Ancient Monuments

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Badger Hole, Wookey

A Scheduled Monument in St Cuthbert Out, Somerset

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Latitude: 51.2288 / 51°13'43"N

Longitude: -2.6709 / 2°40'15"W

OS Eastings: 353248.480341

OS Northings: 147952.906102

OS Grid: ST532479

Mapcode National: GBR MM.2WP2

Mapcode Global: VH89R.NCCT

Entry Name: Badger Hole, Wookey

Scheduled Date: 3 September 1992

Source: Historic England

Source ID: 1010294

English Heritage Legacy ID: 13257

County: Somerset

Civil Parish: St Cuthbert Out

Built-Up Area: Wookey Hole

Traditional County: Somerset

Lieutenancy Area (Ceremonial County): Somerset


Badger Hole is situated on the east side of Wookey Hole ravine, overlooking
the canal serving Wookey Hole paper mill and the River Axe below. The cave
lies about 20m above the present valley floor and almost 11m below the
overlying plateau. It is one of three major examples in the ravine, others
being Rhinoceros Hole and Hyena Den. The mouth of the cave is very large,
measuring about 10m wide by 3m high, and forms a sheltered and well-lit
entrance area. There is a modern retaining wall at the front of the entrance
platform. From the cave mouth two short passages lead back into another
large, partially blocked chamber about 6m high. At the back of the chamber is
a hole in the cave roof providing direct access to the plateau above. There
is a substantial cone of deposit under the aperture in the cave roof. The
total length of the cave from the inner chamber to the retaining wall is about
20m. Excavations have taken place in Badger Hole at various times this
century. These have uncovered a significant collection of Early Upper
Palaeolithic finds including unifacial leaf points and other lithic tools.
There is evidence for a Mesolithic burial dating to about 9000 years ago. The
cave also served as a burial place in the late Roman period and may have been
partially contemporary with the villa site on the hillside above. Significant
quantities of undisturbed deposits are considered to survive at the back of
the cave as well as on the cave walls and under excavation tip in the cave
mouth. The scheduling therefore comprises the whole of the cave and its
deposits, continuing in front of the cave as far as the retaining wall.

The site of the monument is shown on the attached map extract.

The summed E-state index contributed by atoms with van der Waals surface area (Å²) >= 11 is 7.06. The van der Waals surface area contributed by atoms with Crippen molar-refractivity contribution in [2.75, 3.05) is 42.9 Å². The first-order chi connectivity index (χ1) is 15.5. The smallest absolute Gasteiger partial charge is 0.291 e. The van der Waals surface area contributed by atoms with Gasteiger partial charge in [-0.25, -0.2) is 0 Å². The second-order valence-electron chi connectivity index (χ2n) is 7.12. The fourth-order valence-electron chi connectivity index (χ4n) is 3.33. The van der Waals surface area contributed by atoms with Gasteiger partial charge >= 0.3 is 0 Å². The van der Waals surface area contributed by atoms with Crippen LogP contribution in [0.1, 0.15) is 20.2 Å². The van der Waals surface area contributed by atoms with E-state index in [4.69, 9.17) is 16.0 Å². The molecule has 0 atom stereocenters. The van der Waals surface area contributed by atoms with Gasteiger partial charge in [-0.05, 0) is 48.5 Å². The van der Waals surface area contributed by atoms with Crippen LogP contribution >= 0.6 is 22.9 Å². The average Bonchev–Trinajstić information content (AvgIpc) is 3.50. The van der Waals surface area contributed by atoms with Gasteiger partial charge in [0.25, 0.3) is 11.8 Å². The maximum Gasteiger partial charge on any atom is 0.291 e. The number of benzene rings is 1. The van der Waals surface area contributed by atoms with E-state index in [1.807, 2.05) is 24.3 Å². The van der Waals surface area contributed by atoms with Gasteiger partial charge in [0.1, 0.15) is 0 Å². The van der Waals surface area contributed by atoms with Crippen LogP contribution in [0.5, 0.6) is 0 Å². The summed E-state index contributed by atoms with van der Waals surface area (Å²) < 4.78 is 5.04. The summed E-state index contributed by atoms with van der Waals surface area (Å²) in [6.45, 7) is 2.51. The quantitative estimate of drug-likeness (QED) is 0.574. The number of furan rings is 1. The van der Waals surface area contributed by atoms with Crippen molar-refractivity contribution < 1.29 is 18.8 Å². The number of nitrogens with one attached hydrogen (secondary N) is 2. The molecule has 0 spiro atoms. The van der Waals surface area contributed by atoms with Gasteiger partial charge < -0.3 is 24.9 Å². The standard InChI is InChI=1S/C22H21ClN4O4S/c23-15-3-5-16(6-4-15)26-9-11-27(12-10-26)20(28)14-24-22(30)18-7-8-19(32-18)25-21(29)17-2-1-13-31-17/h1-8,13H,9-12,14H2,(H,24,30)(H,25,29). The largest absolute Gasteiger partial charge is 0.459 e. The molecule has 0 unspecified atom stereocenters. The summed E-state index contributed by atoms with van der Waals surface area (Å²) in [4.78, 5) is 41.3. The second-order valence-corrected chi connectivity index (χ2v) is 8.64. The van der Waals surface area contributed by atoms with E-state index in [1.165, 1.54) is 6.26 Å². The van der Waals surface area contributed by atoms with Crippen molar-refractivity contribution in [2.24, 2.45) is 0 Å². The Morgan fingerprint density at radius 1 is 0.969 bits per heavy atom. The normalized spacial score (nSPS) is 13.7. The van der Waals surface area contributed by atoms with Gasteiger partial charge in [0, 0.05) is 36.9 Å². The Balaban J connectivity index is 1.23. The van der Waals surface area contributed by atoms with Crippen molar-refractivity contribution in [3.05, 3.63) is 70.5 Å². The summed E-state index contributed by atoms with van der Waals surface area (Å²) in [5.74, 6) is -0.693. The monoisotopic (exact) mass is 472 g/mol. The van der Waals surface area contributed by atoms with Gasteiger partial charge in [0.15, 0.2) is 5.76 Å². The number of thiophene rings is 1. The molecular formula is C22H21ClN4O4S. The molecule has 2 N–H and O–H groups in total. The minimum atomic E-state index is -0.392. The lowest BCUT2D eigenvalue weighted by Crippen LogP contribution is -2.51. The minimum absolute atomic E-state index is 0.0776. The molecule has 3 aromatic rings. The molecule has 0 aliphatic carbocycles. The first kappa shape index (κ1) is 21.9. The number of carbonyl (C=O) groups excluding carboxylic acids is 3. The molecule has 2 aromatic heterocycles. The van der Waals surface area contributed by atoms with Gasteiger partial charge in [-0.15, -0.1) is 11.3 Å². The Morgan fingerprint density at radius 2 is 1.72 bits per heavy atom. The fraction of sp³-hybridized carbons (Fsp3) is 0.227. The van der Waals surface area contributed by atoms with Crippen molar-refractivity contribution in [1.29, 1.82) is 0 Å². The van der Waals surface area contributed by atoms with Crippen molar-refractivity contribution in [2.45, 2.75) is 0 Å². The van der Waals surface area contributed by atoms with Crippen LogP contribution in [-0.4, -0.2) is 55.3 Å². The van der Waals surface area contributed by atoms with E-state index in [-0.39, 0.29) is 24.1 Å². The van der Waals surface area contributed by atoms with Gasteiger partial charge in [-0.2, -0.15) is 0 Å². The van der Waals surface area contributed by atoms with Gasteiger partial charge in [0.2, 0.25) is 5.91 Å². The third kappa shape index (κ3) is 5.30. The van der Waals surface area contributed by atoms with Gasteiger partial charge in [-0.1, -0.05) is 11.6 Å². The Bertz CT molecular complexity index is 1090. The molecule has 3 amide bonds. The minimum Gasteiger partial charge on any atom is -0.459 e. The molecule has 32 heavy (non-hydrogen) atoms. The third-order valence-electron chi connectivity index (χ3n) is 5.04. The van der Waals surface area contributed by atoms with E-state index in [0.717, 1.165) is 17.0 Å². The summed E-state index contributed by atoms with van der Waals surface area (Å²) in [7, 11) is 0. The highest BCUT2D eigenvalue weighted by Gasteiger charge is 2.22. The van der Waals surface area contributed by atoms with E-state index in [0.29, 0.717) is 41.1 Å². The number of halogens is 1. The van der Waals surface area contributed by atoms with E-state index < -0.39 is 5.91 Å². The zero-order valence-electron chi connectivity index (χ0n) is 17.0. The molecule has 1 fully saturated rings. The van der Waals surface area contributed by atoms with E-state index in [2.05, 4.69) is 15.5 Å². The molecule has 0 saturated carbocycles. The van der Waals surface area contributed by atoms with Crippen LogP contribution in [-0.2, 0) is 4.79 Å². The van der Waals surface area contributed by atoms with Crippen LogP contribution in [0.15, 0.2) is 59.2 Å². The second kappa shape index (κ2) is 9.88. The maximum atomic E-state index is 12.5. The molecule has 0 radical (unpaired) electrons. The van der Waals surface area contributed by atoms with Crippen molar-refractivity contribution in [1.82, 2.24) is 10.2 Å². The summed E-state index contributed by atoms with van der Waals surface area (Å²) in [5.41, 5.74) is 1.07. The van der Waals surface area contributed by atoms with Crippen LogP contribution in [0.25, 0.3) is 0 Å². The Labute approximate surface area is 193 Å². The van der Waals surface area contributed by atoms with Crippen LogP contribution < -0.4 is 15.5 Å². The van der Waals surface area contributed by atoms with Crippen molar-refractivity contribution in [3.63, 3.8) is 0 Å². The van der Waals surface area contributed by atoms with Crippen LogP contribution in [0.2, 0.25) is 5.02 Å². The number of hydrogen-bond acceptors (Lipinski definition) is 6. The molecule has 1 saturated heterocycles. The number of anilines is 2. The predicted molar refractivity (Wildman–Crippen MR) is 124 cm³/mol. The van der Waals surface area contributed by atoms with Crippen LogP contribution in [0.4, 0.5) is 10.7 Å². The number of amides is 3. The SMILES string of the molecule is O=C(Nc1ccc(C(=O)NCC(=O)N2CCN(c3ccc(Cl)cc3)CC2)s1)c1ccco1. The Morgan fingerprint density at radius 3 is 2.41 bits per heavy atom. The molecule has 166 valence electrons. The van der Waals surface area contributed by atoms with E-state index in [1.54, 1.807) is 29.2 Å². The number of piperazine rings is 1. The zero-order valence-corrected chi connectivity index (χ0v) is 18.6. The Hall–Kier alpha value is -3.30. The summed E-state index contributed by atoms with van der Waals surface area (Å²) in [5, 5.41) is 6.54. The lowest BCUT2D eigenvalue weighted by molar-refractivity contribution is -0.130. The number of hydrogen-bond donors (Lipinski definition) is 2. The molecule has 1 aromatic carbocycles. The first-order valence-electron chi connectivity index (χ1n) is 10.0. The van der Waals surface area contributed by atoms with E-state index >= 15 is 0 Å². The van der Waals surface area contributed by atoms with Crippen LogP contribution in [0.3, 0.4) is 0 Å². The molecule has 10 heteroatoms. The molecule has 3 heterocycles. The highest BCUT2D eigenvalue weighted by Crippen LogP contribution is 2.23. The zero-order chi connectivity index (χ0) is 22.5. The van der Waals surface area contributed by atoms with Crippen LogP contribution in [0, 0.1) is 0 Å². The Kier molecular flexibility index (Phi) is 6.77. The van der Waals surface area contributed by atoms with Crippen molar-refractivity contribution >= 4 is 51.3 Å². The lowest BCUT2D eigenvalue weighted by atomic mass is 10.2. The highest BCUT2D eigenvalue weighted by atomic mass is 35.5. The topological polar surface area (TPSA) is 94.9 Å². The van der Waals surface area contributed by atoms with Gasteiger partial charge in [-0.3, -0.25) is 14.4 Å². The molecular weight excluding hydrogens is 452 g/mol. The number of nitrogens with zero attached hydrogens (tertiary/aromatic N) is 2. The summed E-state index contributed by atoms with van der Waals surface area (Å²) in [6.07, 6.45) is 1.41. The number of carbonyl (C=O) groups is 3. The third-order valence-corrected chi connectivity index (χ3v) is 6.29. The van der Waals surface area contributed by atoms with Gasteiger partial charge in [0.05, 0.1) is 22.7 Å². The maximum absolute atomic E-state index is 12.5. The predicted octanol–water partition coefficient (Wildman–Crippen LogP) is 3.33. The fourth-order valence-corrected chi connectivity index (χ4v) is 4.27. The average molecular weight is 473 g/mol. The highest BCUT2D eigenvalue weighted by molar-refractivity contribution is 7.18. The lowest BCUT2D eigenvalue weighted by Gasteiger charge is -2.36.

Source: Historic England

Reasons for Scheduling

Palaeolithic caves and rock shelters provide some of the earliest evidence of
human activity in the period from about 400,000 to 10,000 years ago. The
sites, all natural topographic features, occur mainly in hard limestone in the
north and west of the country, although examples also exist in the softer
rocks of south-east England. Evidence for human occupation is often located
near the cave entrances, close to the rock walls or on the exterior platforms.
The interiors sometimes served as special areas for disposal and storage or
were places where material naturally accumulated from the outside. Because of
the special conditions of deposition and preservation, organic and other
fragile materials often survive well and in stratigraphic association. Caves
and rock shelters are therefore of major importance for understanding this
period. Due to their comparative rarity, their considerable age and their
longevity as a monument type, all examples with good survival of deposits are
considered to be nationally important.

The twenty-one sites in Somerset form the densest and one of the most
important concentrations of monuments of this type in the country. Badger
Hole is regarded as important because it has produced rare human skeletal
material and Earlier Upper Palaeolithic artefacts. Although it has been
partially excavated in the past, substantial areas of deposit remain
undisturbed both inside and outside the cave.

Source: Historic England


Books and journals
Barrington, N, Stanton, W I, Mendip: The Complete Caves and a View of the Hills, (1977)
Campbell, J B, The Upper Palaeolithic of Britain, (1977)

Source: Historic England

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